Scientists Create a Bizarre Superfluid with "Negative Mass"

Scientists create a superfluid with negative mass that accelerates backwards.

Bose–Einstein condensate
Velocity-distribution data for a gas of rubidium atoms - confirming the discovery of the Bose–Einstein condensate. Credit: NIST/JILA/CU-Boulder


Scientists at Washington State University created a fluid with the previously-theorized (and rather counterintuitive) property of negative mass.

This is the first time a negative mass has ever been observed under laboratory conditions and can lead to advancements in our understanding of such hard-to-study topics as black holes, dark matter and neutron stars.

What's unusual about the created fluid is that when you push on it, it doesn't accelerate in the direction where it was pushed, as you would expect. Instead, it accelerates back, towards you. Scientists have previously hypothesized matter could have negative mass the way a particle can have a negative charge. But they have not been able to show it definitively until this study.

“What’s a first here is the exquisite control we have over the nature of this negative mass, without any other complications,” said Michael Forbes, professor of physics and astronomy at WSU and the study’s co-author.

Credit: shock.wsu.edu

Forbes and the team led by WSU professor Peter Engels used lasers create the conditions for observing negative mass. First, they cooled rubidium atoms to nearly absolute zero. In the resulting state, known as a Bose-Einstein condensate, particles move super slowly, behaving like waves according to the principles of quantum mechanics. What also happens is that particles form what’s called a “superfluid”, moving in unison without loss of energy. 

The scientists then used lasers to change the spin of the atoms in the fluid, making them behave like they had negative mass.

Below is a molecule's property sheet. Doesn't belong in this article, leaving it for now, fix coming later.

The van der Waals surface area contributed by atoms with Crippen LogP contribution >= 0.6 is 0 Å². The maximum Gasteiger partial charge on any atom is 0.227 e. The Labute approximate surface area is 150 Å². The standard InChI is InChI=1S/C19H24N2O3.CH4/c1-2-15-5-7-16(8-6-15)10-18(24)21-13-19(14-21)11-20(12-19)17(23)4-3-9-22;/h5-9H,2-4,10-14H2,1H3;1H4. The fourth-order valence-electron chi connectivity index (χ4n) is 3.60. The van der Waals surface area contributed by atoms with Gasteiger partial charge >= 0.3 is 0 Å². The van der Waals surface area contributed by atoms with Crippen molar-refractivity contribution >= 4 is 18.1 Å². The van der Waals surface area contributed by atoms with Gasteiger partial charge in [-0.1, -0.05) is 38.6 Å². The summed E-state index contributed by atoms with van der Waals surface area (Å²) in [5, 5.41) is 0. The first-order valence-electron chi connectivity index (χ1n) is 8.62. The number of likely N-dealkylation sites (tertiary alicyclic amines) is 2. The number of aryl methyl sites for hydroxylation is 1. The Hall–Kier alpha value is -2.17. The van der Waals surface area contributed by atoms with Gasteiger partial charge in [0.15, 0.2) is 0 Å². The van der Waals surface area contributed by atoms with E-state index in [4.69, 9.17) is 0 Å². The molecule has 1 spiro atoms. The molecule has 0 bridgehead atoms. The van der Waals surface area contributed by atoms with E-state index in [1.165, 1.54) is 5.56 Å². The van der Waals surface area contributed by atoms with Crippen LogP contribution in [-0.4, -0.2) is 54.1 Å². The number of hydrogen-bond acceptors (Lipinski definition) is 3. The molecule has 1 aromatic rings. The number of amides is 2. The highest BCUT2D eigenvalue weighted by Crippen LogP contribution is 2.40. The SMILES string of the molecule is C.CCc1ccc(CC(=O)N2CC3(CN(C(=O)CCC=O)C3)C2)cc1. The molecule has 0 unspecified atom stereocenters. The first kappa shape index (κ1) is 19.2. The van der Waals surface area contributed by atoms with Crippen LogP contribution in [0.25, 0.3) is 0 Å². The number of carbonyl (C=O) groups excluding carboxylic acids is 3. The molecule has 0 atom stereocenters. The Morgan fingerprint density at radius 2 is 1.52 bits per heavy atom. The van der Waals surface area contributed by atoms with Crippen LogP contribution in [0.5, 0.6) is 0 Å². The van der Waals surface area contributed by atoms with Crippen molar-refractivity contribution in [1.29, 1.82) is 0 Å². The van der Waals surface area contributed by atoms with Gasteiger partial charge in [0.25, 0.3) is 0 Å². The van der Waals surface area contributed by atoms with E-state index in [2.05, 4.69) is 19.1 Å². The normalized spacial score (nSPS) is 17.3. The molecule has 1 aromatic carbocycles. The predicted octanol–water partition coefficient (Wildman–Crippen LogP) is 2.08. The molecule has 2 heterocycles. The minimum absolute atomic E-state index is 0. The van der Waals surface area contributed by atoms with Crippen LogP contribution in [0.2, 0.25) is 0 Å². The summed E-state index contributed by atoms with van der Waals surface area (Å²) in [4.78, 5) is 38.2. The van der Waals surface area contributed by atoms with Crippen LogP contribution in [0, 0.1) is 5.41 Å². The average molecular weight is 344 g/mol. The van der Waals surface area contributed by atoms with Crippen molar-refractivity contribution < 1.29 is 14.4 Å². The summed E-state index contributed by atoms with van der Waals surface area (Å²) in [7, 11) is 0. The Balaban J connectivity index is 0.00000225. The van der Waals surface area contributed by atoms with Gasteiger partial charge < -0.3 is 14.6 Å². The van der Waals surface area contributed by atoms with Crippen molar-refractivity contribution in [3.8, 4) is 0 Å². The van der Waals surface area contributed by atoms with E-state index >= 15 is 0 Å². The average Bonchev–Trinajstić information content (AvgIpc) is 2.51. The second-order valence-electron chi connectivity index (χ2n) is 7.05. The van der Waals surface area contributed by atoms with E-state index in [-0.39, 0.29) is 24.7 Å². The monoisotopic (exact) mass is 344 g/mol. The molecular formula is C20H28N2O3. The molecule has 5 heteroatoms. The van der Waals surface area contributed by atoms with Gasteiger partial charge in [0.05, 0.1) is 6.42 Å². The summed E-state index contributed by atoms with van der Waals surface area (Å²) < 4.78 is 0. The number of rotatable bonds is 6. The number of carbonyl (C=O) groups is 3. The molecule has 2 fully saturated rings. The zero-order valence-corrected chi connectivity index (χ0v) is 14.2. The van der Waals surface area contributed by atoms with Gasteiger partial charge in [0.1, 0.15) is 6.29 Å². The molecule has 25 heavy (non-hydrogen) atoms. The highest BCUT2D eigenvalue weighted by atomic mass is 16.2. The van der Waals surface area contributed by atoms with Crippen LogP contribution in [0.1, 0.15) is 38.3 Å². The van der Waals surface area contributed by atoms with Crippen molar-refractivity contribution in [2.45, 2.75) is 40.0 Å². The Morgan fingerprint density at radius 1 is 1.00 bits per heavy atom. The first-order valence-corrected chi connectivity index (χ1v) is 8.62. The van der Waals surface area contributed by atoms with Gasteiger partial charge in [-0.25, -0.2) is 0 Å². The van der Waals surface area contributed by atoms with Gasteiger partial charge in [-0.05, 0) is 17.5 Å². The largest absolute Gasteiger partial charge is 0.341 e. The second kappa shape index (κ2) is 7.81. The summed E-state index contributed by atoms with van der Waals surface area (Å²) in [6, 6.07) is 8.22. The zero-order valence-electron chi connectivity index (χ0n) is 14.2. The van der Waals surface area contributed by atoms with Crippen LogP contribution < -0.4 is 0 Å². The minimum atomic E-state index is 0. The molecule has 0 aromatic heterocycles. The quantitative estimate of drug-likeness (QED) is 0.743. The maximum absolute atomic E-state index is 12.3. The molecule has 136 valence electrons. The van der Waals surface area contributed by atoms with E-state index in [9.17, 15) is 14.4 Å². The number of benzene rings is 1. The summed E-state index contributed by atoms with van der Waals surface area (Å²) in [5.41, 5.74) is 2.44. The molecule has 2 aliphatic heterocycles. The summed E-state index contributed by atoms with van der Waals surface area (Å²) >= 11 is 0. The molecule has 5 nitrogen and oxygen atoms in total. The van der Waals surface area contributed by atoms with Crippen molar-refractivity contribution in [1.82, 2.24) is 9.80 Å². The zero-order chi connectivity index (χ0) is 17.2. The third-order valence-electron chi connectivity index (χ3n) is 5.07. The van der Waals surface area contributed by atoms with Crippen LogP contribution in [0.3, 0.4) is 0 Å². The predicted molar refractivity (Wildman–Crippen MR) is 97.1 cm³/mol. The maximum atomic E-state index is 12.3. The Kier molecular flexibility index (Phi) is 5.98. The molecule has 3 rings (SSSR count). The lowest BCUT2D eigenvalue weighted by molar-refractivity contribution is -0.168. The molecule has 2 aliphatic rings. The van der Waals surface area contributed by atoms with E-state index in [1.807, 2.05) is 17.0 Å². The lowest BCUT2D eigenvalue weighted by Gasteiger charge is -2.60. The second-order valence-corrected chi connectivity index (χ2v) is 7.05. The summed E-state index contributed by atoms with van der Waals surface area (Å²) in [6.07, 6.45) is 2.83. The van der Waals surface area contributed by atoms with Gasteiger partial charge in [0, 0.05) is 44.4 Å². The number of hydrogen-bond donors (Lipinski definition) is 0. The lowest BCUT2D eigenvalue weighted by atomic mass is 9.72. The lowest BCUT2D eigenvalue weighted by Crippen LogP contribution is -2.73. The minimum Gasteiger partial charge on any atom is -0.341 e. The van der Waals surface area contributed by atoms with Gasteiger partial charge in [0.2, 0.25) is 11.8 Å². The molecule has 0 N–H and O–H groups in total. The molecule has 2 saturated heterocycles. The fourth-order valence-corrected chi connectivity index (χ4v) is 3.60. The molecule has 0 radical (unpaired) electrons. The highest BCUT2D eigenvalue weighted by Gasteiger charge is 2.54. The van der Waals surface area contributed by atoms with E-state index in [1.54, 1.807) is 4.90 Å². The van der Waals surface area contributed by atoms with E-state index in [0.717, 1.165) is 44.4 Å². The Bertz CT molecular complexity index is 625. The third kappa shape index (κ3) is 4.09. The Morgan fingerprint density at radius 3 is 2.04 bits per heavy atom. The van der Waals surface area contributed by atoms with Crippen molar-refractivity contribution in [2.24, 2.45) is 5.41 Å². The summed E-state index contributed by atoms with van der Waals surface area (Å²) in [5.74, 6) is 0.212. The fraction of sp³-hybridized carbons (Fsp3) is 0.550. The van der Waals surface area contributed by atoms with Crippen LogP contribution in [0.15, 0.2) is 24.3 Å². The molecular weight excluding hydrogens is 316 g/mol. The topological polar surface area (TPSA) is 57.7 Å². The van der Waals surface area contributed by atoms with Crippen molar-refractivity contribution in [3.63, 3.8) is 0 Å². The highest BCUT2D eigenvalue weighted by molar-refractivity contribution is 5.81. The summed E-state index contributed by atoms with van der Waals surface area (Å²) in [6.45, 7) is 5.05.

“Once you push, it accelerates backwards,” said Forbes. “It looks like the rubidium hits an invisible wall.”

Some scientists have pointed out that what’s created here is “negative effective mass,” with Sabine Hossenfelder of the Frankfurt Institute for Advanced Studies explaining the difference this way:

“Physicists use the preamble ‘effective’ to indicate something that is not fundamental but emergent, and the exact definition of such a term is often a matter of convention. The ‘effective radius’ of a galaxy, for example, is not its radius. The ‘effective nuclear charge’ is not the charge of the nucleus. And the ‘effective negative mass’ – you guessed it – is not a negative mass. The effective mass is merely a handy mathematical quantity to describe the condensate’s behavior,” Hossenfelder said on her blog.

Regardless of the wording, researchers agree that this is a significant advancement in experiments involving supercooling atoms and pave the way for studying complex cosmic phenomena. 

You can read the study here, in the journal Physical Review Letters.

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